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Kyoto Garden: Discover London’s Beautiful Japanese Garden

Kyoto Garden: Discover London’s Beautiful Japanese Garden

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Can you believe that London’s very own Japanese-inspired Kyoto Garden lies within Kensington’s Holland Park? 

As authentic as it gets without actually taking a trip to Japan, this park is a breath-taking space with a wonderful history to discover and plenty of wildlife to spot. 

Taking a few hours to explore this peaceful garden is a must-do for anyone looking to escape the busy London life, or just experience something a bit more unique in the capital. It’s no wonder that this garden has gathered plenty of attention over recent years.

Looking to explore the Kyoto Garden, London’s leafy Japanese garden in Holland Park? Here’s everything you need to know before you go.

Why Should I Visit Holland Park’s Kyoto Garden?

It’s true that London has a few Asian-inspired green spaces dotted around – check out the Chinese pagoda in Victoria Park or the SOAS Japanese rooftop garden, but in our opinion, none of them are quite as special as the Kyoto Garden.

Don’t believe us yet? Here’s why you need to visit this serene Japanese garden…

It’s Unbelievably Beautiful

Kyoto Garden

First of all, it’s easily one of the most beautiful gardens in London. And that is saying something because there are so many to choose from. Offer us a choice between here and some of the busier London parks, you’ll find us here any day of the week.

Boasting an incredible tiered waterfall as its centrepiece, with traditional stone lanterns and a tranquil pond filled with koi carp in front of the water feature, this is a place where you can really feel zen. 

Take time to relax on one of the benches nearby and soak in the chilled atmosphere – if the sound of rolling water and gently chirping birds doesn’t relax you, we don’t know what will. 

The area is also brimming with impressive Japanese maple trees that really transport you to a garden in rural Japan. 

Kyoto Garden

 We can promise you that it’s the closest you’ll get in the UK to the real deal. 

If you want to know more about the plant species that you can find in Holland Park and Kyoto Garden, head to the Ecology Centre where you can learn about the biodiversity in the grounds. 

You Can Spot Lots of Wildlife

There are a family of peacocks that actually live inside the park, and more often than not you’ll find them strutting around Kyoto Garden, attracted to the colourful Japanese flowers that bloom each year.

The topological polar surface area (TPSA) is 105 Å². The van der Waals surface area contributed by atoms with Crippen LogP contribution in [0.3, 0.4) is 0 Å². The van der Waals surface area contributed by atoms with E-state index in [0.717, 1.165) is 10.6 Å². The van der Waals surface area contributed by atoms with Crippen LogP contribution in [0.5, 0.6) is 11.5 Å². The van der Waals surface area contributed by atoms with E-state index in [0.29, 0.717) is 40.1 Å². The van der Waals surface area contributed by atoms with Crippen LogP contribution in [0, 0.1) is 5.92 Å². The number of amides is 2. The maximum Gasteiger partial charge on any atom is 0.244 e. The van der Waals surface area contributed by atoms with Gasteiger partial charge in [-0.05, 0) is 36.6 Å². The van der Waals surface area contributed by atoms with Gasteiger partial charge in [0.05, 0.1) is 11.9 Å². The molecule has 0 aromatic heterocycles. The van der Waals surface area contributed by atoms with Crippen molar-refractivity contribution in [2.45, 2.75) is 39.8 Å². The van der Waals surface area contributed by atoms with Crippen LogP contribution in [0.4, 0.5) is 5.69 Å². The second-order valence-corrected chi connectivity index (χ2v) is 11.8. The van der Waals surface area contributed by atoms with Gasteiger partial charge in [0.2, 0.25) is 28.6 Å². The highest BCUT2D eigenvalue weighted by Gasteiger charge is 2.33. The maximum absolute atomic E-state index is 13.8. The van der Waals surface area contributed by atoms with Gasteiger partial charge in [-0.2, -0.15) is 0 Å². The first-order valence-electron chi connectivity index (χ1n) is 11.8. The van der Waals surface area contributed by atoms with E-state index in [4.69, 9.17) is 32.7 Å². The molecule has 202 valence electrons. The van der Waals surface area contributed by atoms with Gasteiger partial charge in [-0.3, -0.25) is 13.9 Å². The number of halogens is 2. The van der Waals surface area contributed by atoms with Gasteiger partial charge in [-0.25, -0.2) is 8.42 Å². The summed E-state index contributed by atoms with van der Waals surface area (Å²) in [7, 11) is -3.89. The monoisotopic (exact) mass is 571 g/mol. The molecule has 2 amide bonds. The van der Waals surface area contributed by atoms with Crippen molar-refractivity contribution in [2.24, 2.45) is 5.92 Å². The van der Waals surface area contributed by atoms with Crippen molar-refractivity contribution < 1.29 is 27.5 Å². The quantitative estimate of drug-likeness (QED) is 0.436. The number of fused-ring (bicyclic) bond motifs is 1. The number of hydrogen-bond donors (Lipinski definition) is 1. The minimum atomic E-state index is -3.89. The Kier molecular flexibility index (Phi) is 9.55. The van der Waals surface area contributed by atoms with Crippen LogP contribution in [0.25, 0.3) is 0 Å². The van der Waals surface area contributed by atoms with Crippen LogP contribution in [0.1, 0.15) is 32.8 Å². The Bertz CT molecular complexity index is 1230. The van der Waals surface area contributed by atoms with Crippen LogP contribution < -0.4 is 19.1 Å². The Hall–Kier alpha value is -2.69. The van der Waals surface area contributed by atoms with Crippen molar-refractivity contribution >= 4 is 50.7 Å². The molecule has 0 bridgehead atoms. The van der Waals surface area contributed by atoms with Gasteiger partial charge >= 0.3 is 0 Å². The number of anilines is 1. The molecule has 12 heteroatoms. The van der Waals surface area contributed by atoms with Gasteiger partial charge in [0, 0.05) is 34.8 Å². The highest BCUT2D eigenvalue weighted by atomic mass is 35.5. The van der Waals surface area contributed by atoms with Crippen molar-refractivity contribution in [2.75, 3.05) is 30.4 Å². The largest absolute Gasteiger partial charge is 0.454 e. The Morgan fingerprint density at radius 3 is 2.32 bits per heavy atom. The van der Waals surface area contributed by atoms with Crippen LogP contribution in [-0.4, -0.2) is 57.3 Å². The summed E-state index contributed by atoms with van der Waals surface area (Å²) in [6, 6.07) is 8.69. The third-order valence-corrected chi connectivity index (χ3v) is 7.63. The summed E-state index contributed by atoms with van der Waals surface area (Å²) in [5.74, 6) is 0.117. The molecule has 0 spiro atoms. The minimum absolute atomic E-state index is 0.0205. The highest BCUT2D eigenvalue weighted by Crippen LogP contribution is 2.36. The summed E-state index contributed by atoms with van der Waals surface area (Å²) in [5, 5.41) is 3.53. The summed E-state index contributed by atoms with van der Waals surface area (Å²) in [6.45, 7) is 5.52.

They’re not shy, so you’ll be able to get up close and personal with these proud peacocks – and if you’re lucky, they might even show off their magnificent feathers.

If you head just behind Kyoto Garden, you’ll find a tree-filled area where friendly squirrels like to hang out. Prepare to snap a few pics, because if you can catch a glimpse of them, they are adorable.

Hang out in Holland Park

Yes, Kyoto Garden is our favourite part of Holland Park (and many others agree), but we would be doing you a disservice if we didn’t tell you to explore the rest of the park.

The Dutch Gardens 

The Kyoto Gardens aren’t Holland Park’s only foreign influence. You’ve also got the Dutch Gardens (this is Holland Park after all) in the very centre of the grounds and they’re well worth a mosey around. 

They’re very different in aesthetics from the Japanese arrangement of things and organised on a strictly symmetrical layout. The flowerbeds are bursting with Dutch blooms that do truly look incredible. They also make a maze of sorts. We can certainly think of worse places to get lost. 

The Ice House Gallery 

The Ice House Gallery is a charming little exhibition space that hosts art shows from April to September. The building was actually the ice house (as in the place you’d store ice before freezers) for the Holland Estate. Because of that it’s not the biggest gallery in London, but it’s well worth checking out what’s on if you’re visiting in season.  

Lord Holland Memorial

Just round the corner from the Dutch Garden you’ll find the statue of Lord Holland. He’s the portly fellow sat in a chair atop a chunky granite plinth, and also the man who gave this park its name. 

Lord Holland (1773 – 1840) was a notable Whig politician in his day. He was something of a socialite, hosting many notable figures of the era at his house. Dickens, Byron and Benjamin Disraeli among them. 

You should also know that he was a slave owner, with several plantations in Jamaica. 

Holland Park Cafe

No park would be complete with a cafe. Holland Park is no exception. Being tucked under some vine-covered arches and offering views of the Sibirica Fountain, it’s also a particularly beautiful place to grab a coffee. 

The Sibirica Fountain 

The Sibirica Fountain 

The Sibirica Fountain rivals even the famous waterfall fountain in the Kyoto Gardens. It was designed by British sculptor William Pye on commission by the Friends of Holland Park. It’s made of painted bronze and tapers pleasingly at four corners, water pouring from each of them – not a bad sight while you sip a coffee in Holland Park Cafe. 

Opera at Holland Park 

Once you’ve explored all the flowers you can find, head to the Opera at Holland Park and check out a musical masterpiece. These only run in the summer and you will need to book tickets in advance, but it’s worth timing your visit as it’s an incredible experience.